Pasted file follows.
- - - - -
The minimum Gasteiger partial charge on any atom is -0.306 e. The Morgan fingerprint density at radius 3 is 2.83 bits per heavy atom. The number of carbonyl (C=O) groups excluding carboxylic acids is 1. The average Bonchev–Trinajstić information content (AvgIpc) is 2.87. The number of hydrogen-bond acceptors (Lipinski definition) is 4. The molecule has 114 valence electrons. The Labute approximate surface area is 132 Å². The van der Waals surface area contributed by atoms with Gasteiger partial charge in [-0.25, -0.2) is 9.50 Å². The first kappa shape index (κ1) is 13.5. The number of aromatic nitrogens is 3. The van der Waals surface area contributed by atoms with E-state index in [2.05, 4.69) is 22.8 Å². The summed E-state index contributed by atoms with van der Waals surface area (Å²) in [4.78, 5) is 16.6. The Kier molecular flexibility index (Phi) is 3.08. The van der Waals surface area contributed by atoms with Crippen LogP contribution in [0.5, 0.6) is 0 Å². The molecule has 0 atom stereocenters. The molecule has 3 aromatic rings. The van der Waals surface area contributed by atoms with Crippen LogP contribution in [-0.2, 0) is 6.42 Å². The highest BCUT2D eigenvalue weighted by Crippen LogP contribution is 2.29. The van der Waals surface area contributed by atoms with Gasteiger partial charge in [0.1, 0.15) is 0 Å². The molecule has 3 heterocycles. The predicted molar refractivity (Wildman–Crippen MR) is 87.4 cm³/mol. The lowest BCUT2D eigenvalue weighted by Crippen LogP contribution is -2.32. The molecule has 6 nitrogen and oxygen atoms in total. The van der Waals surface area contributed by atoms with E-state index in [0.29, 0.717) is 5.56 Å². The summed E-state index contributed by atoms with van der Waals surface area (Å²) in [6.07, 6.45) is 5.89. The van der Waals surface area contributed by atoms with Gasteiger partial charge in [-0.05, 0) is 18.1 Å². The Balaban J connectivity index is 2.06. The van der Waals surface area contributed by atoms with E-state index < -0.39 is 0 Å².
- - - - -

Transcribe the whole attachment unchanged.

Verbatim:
The minimum Gasteiger partial charge on any atom is -0.306 e. The Morgan fingerprint density at radius 3 is 2.83 bits per heavy atom. The number of carbonyl (C=O) groups excluding carboxylic acids is 1. The average Bonchev–Trinajstić information content (AvgIpc) is 2.87. The number of hydrogen-bond acceptors (Lipinski definition) is 4. The molecule has 114 valence electrons. The Labute approximate surface area is 132 Å². The van der Waals surface area contributed by atoms with Gasteiger partial charge in [-0.25, -0.2) is 9.50 Å². The first kappa shape index (κ1) is 13.5. The number of aromatic nitrogens is 3. The van der Waals surface area contributed by atoms with E-state index in [2.05, 4.69) is 22.8 Å². The summed E-state index contributed by atoms with van der Waals surface area (Å²) in [4.78, 5) is 16.6. The Kier molecular flexibility index (Phi) is 3.08. The van der Waals surface area contributed by atoms with Crippen LogP contribution in [0.5, 0.6) is 0 Å². The molecule has 0 atom stereocenters. The molecule has 3 aromatic rings. The van der Waals surface area contributed by atoms with Crippen LogP contribution in [-0.2, 0) is 6.42 Å². The highest BCUT2D eigenvalue weighted by Crippen LogP contribution is 2.29. The van der Waals surface area contributed by atoms with Gasteiger partial charge in [0.1, 0.15) is 0 Å². The molecule has 3 heterocycles. The predicted molar refractivity (Wildman–Crippen MR) is 87.4 cm³/mol. The lowest BCUT2D eigenvalue weighted by Crippen LogP contribution is -2.32. The molecule has 6 nitrogen and oxygen atoms in total. The van der Waals surface area contributed by atoms with E-state index in [0.29, 0.717) is 5.56 Å². The summed E-state index contributed by atoms with van der Waals surface area (Å²) in [6.07, 6.45) is 5.89. The van der Waals surface area contributed by atoms with Gasteiger partial charge in [-0.05, 0) is 18.1 Å². The Balaban J connectivity index is 2.06. The van der Waals surface area contributed by atoms with E-state index < -0.39 is 0 Å².